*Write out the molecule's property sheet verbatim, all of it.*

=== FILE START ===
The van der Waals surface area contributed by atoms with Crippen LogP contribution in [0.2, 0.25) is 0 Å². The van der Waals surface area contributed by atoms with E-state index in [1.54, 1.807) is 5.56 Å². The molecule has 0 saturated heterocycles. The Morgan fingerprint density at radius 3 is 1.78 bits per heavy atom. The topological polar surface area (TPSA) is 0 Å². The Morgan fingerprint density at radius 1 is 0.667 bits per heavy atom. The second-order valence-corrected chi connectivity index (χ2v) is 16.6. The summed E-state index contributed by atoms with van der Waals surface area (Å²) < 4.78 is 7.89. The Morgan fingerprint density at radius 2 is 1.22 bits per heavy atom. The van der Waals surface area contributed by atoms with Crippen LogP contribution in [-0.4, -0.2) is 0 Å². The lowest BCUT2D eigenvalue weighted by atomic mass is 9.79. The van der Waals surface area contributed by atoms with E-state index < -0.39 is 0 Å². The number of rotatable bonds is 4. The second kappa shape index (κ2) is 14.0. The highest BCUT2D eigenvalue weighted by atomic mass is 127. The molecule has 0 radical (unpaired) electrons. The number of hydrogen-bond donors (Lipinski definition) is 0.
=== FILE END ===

The van der Waals surface area contributed by atoms with Crippen LogP contribution in [0.2, 0.25) is 0 Å². The van der Waals surface area contributed by atoms with E-state index in [1.54, 1.807) is 5.56 Å². The molecule has 0 saturated heterocycles. The Morgan fingerprint density at radius 3 is 1.78 bits per heavy atom. The topological polar surface area (TPSA) is 0 Å². The Morgan fingerprint density at radius 1 is 0.667 bits per heavy atom. The second-order valence-corrected chi connectivity index (χ2v) is 16.6. The summed E-state index contributed by atoms with van der Waals surface area (Å²) < 4.78 is 7.89. The Morgan fingerprint density at radius 2 is 1.22 bits per heavy atom. The van der Waals surface area contributed by atoms with Crippen LogP contribution in [-0.4, -0.2) is 0 Å². The lowest BCUT2D eigenvalue weighted by atomic mass is 9.79. The van der Waals surface area contributed by atoms with E-state index < -0.39 is 0 Å². The number of rotatable bonds is 4. The second kappa shape index (κ2) is 14.0. The highest BCUT2D eigenvalue weighted by atomic mass is 127. The molecule has 0 radical (unpaired) electrons. The number of hydrogen-bond donors (Lipinski definition) is 0.